Seeing Ricky Skaggs and Bruce Hornsby live in Scottsdale, AZ was surreal moment. Here were two musicians that have inspired me for a long time having the time of their life on stage. The honesty in both their styles is so apparent when playing live. Ricky Skaggs is basically a living legend and Bruce Hornsby is one of the most talented songwriters and vocalists out there. Needless to say, it was one of the best shows I’ve ever seen and when it was over (after two encores) I went out to the merch table and found Ricky Skaggs’ autobiography, Kentucky Traveler. I had no idea that Skaggs had written a book and I had recently read Ralph Stanley’s autobiography Man of Constant Sorrow so I had to pick up Skaggs’ book.
Skaggs’ co-author on Kentucky Traveler was Eddie Dean, the same author who helped Ralph Stanley with his autobiography and since Skaggs’ was apart of Stanley’s band for awhile and was mentioned quite a bit in Man of Constant Sorrow, I was interested to read Skaggs’ point of view of the same situations Ralph Stanley wrote about.
One moment that was mentioned in both books was when Ralph Stanley was running late to a show thanks to car troubles. Teenage Ricky Skaggs and Keith Whitley were attending the show as fans. The bar owner had asked them to play a set to fill the time and they of course were happy to oblige.
Now Ralph Stanley writes about this in his book and how he came in late and there was Ricky Skaggs singing up on stage and how much Whitley and Skaggs reminded him of Carter and himself years before. Ralph said that it was the moment he discovered Ricky Skaggs and he was the reason why Skaggs had so much success. While Ralph Stanley did play a big part in Skaggs’ career, after reading Kentucky Traveler, I might say that Ricky Skaggs would have success whether Ralph Stanley was late that night or not.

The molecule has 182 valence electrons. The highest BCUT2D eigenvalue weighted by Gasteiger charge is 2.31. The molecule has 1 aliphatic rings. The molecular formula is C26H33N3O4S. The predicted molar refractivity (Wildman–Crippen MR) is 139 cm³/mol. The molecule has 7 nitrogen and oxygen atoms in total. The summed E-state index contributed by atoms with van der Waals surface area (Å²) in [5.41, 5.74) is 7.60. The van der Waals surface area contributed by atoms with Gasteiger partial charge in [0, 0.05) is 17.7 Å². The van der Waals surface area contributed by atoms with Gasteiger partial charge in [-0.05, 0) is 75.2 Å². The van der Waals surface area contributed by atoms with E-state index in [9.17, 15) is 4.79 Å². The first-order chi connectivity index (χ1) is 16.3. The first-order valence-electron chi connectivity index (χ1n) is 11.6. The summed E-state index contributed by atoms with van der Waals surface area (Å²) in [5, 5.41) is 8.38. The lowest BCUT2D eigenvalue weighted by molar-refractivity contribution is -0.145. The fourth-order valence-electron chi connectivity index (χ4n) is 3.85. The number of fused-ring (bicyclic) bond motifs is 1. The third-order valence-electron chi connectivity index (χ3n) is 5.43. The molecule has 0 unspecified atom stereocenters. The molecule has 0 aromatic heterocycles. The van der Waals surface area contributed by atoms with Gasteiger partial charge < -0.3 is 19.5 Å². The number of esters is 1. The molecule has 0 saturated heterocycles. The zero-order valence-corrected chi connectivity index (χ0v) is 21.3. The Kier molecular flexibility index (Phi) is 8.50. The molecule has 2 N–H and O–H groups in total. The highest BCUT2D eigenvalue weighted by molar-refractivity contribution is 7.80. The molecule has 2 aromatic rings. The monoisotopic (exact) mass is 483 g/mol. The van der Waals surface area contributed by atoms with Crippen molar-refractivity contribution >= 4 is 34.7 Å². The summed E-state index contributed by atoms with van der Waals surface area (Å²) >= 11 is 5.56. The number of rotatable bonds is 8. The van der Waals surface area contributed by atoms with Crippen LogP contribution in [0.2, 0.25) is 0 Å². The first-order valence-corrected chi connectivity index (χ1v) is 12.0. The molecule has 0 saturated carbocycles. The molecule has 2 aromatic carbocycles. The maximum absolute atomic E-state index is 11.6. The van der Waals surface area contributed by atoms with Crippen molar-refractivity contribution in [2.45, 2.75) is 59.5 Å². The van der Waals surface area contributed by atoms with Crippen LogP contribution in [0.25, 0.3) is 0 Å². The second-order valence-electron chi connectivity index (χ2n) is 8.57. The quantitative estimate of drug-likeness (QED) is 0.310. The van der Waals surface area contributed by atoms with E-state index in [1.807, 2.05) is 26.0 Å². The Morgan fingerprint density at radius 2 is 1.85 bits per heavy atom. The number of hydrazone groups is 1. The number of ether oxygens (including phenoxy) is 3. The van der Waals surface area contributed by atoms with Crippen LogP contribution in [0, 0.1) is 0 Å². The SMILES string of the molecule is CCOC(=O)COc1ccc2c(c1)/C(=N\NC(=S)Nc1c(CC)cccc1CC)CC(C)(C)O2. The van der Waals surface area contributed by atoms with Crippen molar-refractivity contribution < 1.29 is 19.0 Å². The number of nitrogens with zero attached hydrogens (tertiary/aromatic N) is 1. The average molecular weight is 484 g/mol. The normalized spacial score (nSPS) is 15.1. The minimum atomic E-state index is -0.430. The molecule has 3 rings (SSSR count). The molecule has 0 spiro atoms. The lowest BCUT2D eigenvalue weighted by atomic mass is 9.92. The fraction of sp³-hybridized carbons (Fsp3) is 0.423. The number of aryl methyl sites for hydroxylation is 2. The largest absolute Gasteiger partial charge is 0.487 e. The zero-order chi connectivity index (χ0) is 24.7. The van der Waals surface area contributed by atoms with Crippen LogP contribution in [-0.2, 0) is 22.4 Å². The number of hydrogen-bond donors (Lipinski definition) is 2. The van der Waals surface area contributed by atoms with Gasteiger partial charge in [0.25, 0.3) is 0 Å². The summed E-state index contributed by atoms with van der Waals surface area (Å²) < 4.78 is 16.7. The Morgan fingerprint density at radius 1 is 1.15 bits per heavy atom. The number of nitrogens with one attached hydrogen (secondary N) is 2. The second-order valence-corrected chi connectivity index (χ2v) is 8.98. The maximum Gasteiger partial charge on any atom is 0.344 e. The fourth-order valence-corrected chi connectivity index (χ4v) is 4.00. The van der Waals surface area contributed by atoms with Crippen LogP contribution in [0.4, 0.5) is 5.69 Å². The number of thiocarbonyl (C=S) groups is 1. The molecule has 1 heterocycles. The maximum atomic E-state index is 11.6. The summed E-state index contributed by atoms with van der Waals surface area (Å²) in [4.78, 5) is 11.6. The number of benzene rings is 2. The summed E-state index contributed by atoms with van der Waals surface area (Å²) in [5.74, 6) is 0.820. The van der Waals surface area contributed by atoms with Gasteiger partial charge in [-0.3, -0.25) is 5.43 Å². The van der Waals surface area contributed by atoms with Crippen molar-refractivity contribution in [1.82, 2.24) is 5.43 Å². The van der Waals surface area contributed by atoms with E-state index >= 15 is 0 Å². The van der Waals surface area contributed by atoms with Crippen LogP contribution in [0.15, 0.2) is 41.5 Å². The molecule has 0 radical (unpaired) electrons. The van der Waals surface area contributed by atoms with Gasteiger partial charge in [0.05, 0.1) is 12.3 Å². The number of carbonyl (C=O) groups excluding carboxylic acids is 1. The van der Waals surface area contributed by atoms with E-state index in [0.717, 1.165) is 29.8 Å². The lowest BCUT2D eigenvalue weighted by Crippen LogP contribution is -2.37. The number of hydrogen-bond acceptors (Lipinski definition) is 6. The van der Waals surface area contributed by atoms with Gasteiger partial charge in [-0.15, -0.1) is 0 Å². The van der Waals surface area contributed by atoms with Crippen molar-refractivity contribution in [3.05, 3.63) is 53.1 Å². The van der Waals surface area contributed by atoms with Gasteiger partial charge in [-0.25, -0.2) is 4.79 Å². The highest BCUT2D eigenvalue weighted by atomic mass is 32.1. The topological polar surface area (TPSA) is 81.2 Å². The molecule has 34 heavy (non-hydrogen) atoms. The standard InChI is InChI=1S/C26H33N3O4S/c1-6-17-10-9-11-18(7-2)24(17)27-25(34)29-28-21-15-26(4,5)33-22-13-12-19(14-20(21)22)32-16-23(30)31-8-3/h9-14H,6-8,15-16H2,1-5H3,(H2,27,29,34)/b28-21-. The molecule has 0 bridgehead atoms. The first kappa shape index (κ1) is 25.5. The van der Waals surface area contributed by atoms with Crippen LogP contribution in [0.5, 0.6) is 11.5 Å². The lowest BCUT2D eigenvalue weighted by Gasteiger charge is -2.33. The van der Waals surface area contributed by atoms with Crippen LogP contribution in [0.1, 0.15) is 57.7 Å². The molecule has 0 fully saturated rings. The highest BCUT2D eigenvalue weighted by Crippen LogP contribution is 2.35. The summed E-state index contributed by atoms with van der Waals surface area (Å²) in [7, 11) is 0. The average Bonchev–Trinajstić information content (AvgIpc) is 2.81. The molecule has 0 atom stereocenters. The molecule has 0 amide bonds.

In Kentucky Thunder, Skaggs talks about playing with Bill Monroe at the age of seven and then also performing with Flatt & Scruggs on television before even becoming a teenager. I love Ralph Stanley and he has had an influence on my own music but I would say Skaggs was meant for music success in country and bluegrass no matter what or whose band he started with and it could be argued that Monroe discovered him first.
Reading Skaggs’ book felt like sitting down with him in the studio for a day. While I was reading it, I felt like he was holding a mandolin and between tunes he would just tell stories from his life. Its the way he writes in the book. Its conversational and makes you feel like you’ve known him forever and comfortable to just read the stories forever. I guess you could say there’s a lot of southern hospitality in his writing.
There’s also a lot of christianity in Kentucky Traveler. I understand that its part of the Bluegrass foundation and I respect that but at some points in the book I felt like Skaggs was trying too hard to push christianity. There was even more than what was in Stanley’s book and he could get pretty christian at times. The religion took away from some of the stories while I was reading it but I’m sure in the long run as I look back on the stories I’ll remember the main facts of his music career and what music meant to him and less religion.
Christianity aside, this book was a great read. I loved learning about his trials and successes in switching to mainstream country and then going back to bluegrass and why he did it. I also enjoyed reading about his relationships with the bluegrass legends like Bill Monroe, Lester Flatt, Earl Scruggs and Ralph Stanley. His support of newer bluegrass artists like Chris Thile was also fun to read about.
If there’s one thing I was able to take away from Kentucky Traveler its that Ricky Skaggs is now one of the overseers of the bluegrass genre and has the knowledge of the greats first hand. He’s a living legend thanks to that and deserves respect from musicians in every genre to staying true to himself and his music.